U.S. Army Engineers Develop Facilities For Afghan Security Forces
By Gerry J. Gilmore
American Forces Press Service
WASHINGTON, Oct. 25, 2004 A U.S. military official outlined progress today on how the U.S. Army Corps of Engineers is using its know-how to provide headquarters buildings, barracks and training facilities for Afghanistan's security forces.
"We are pleased to be here in Afghanistan applying our expertise in civil works and military construction programs for the benefit of the Afghan people," said Army Col. John O'Dowd, commander of the Afghanistan Engineer District, during a Combined Forces Command Afghanistan press conference.
The U.S. Army Corps of Engineers, O'Dowd said, "is playing an important role in helping the Afghan people establish a safe and secure environment free from terrorism."
As part of that mission, U.S. soldiers "are applying our engineering expertise to the development of facilities for both U.S. operations and emerging Afghan security forces, including the Afghanistan National Army and the Afghanistan National Police."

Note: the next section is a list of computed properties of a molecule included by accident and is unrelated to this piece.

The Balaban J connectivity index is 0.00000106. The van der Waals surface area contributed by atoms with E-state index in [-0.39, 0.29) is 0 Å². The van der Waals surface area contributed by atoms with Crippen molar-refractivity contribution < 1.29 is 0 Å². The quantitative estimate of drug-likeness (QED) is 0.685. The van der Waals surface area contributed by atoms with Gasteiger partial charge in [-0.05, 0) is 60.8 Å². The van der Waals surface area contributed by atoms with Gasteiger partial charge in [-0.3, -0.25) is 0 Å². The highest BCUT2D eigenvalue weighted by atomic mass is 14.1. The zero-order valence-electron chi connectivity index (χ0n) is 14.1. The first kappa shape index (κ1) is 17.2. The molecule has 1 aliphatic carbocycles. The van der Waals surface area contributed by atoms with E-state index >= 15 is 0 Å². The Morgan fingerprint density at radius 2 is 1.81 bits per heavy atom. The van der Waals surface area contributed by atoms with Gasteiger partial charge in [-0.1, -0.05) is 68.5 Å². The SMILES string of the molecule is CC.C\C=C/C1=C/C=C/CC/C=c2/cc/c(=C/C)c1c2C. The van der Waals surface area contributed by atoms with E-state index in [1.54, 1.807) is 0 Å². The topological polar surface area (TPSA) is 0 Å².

The Corps of Engineers, O'Dowd added, also provides technical assistance for U.S. Agency for International Development-sponsored projects in Afghanistan, including the building of roads, schools, medical clinics, and power and water facilities.
American engineers in the Kabul area used U.S. military facilities as a blueprint to build three barracks that will house 15,000 Afghan soldiers from the Afghan Army Central Corps.
Overall, the Corps of Engineers has overseen the construction of 302 major structures in Afghanistan, including 186 barracks buildings, 22 administration buildings, four dining facilities and 89 support facilities, O'Dowd said.
Each facility is designed and built with Afghan culture and customs in mind. For example, O'Dowd explained, the newly constructed Afghan dining facilities feature wood-burning stoves and tea-preparation stations. Also, each installation will have at least one mosque on site.
And, O'Dowd noted, the new and renovated buildings are reinforced against earthquakes, which are known to occur in Afghanistan.
U.S. engineers in Afghanistan are also building four regional command centers in Herat, Kandahar, Mazar-e Sharif and Gardez to support an Afghan National Army of 70,000, O'Dowd said.